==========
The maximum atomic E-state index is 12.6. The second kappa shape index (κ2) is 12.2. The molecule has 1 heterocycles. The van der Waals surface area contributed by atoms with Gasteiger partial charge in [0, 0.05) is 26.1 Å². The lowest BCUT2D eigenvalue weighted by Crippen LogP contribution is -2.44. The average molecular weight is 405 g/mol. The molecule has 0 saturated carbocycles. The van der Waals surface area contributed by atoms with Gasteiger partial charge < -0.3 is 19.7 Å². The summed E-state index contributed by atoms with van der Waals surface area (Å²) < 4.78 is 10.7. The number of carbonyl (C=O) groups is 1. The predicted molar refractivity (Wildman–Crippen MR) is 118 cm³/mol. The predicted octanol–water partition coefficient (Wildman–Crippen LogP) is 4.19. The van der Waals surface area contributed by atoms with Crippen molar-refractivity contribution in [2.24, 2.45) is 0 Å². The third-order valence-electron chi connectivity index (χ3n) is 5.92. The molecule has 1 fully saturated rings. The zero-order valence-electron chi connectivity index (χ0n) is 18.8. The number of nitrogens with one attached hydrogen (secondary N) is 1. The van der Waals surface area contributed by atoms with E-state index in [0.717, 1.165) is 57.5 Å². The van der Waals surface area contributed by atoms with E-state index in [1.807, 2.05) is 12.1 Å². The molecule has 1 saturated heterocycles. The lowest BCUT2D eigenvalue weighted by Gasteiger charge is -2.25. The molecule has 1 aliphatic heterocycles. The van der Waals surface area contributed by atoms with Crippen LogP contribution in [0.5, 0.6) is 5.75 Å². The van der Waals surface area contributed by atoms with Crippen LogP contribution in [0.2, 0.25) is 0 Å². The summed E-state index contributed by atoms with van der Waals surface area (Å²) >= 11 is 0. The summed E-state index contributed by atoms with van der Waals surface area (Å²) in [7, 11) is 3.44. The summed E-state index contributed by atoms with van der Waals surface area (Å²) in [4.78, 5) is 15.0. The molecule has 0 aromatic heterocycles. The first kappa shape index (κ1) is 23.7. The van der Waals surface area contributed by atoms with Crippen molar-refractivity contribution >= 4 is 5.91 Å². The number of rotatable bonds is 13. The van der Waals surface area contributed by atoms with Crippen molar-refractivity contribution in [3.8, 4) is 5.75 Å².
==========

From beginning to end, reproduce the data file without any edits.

The maximum atomic E-state index is 12.6. The second kappa shape index (κ2) is 12.2. The molecule has 1 heterocycles. The van der Waals surface area contributed by atoms with Gasteiger partial charge in [0, 0.05) is 26.1 Å². The lowest BCUT2D eigenvalue weighted by Crippen LogP contribution is -2.44. The average molecular weight is 405 g/mol. The molecule has 0 saturated carbocycles. The van der Waals surface area contributed by atoms with Gasteiger partial charge < -0.3 is 19.7 Å². The summed E-state index contributed by atoms with van der Waals surface area (Å²) < 4.78 is 10.7. The number of carbonyl (C=O) groups is 1. The predicted molar refractivity (Wildman–Crippen MR) is 118 cm³/mol. The predicted octanol–water partition coefficient (Wildman–Crippen LogP) is 4.19. The van der Waals surface area contributed by atoms with Crippen molar-refractivity contribution in [2.24, 2.45) is 0 Å². The third-order valence-electron chi connectivity index (χ3n) is 5.92. The molecule has 1 fully saturated rings. The zero-order valence-electron chi connectivity index (χ0n) is 18.8. The number of nitrogens with one attached hydrogen (secondary N) is 1. The van der Waals surface area contributed by atoms with E-state index in [0.717, 1.165) is 57.5 Å². The van der Waals surface area contributed by atoms with E-state index in [1.807, 2.05) is 12.1 Å². The molecule has 1 saturated heterocycles. The lowest BCUT2D eigenvalue weighted by Gasteiger charge is -2.25. The molecule has 1 aliphatic heterocycles. The van der Waals surface area contributed by atoms with Crippen LogP contribution in [0.5, 0.6) is 5.75 Å². The van der Waals surface area contributed by atoms with Crippen LogP contribution in [0.2, 0.25) is 0 Å². The summed E-state index contributed by atoms with van der Waals surface area (Å²) >= 11 is 0. The summed E-state index contributed by atoms with van der Waals surface area (Å²) in [7, 11) is 3.44. The summed E-state index contributed by atoms with van der Waals surface area (Å²) in [4.78, 5) is 15.0. The molecule has 0 aromatic heterocycles. The first kappa shape index (κ1) is 23.7. The van der Waals surface area contributed by atoms with Crippen molar-refractivity contribution >= 4 is 5.91 Å². The number of rotatable bonds is 13. The van der Waals surface area contributed by atoms with Crippen molar-refractivity contribution in [3.8, 4) is 5.75 Å².